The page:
Lauren Kaye

If you want to avoid search penalties, link building is out. 

Google is making sure of that one Penguin update at a time. Why? Because buying, trading and soliciting links rewards the best schemers, not the best answers, which is bad for users and for Google’s business model.

If building is out, we’re reminded that earning is perpetually “in” – and content is your best link-earning asset.

A lot of marketers are already acting on this. The majority of respondents in Moz’s Skyrocket SEO Link Building Survey use content creation to get links, and claim it’s more effective than any other tactic.

Content is more effective for links than:

  • Infographic promotion
  • Business directories
  • Paid links and blog networks

So does this mean “if you write it, links will come?” I’m glad you asked. Here are some proactive steps you can take for link-able content.

1. Create something worth linking

It may seem like this goes without saying, but you can’t expect third-party sources to link to content that’s just OK. Write, design, produce something that’s original and creative. When people know they can’t get the same information anywhere else, they’re more likely to link to you.

Here are some additional tips from Brafton’s team about writing content that will earn links naturally:

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2. Share your content on social media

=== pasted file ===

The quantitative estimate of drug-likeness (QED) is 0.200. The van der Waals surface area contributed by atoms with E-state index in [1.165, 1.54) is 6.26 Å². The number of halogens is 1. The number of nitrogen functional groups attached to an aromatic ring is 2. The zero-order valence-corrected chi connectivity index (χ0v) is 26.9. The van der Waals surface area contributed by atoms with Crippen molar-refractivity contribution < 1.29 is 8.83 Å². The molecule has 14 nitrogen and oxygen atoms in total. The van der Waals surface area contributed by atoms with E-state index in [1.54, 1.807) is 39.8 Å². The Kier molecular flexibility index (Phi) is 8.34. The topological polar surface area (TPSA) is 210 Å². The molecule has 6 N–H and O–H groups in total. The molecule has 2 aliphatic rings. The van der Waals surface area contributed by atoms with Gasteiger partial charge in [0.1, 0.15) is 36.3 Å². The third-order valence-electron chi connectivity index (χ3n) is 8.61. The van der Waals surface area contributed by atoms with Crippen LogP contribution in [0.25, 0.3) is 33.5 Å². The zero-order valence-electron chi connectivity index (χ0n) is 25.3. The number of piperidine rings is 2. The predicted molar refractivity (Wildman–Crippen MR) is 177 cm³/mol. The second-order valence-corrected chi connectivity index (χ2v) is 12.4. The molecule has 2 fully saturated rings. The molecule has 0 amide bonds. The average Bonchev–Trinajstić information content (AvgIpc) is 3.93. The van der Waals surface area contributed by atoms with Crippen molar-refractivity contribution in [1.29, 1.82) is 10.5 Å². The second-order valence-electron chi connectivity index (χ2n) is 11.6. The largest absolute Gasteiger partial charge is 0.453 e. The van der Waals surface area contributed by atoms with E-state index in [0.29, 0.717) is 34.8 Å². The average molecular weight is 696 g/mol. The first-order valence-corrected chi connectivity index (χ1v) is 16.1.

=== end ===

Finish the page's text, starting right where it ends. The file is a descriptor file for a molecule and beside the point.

OK, this is a little misleading because distributing your content through your social accounts might not get you links right off the bat. Even if people distribute your content, the resulting links will probably be no-follow links or redirects. However, this is still valuable because it gets you in front of the right people, who might then link to your content in a separate post.

” Certain types of content will thrive on one network and only perform adequately on another, but the entire social media effort has to be coordinated to achieve marketing goals – especially when it comes to search rank performance.”

Even if building a strong social presence doesn’t start a flood of links right away, it does benefit your search presence. Earlier this year, Searchmetrics released its 2014 SEO Ranking Factors and Rank Correlations study, which concluded that social engagement signals are highly correlated with top-ranking content.

What does this mean in layman’s terms? If you distribute your content on social networks and people click it, share it and reply to it – Google thinks it’s relevant and pushes it to the top of results pages. (Check out our full coverage in this article.)

Searchmetrics data shows social correlates with higher search rankings.

3. Share your content in forums where people are asking relevant questions

This approach may sound too simple to work, but sharing links to your content in discussion forums is a good idea when done right. The key to effective forum posting is context and value.

As Social Media Strategist Sumit suggests, “Slowly start sharing your content when – and only when – it makes sense … Don’t spam the conversations with promotional messages or links. You will get kicked out.”

You can drop a link in if it adds to the short answer you leave as a comment in a forum (such as QuickSprout, YouMoz, Quora) or a discussion forum (Google+ Communities, LinkedIn Groups). Be prepared for some of links to be stripped depending on the forum moderator, and accept that the notoriety or street cred from your comments could help build additional links over time.

4. Link to others’ content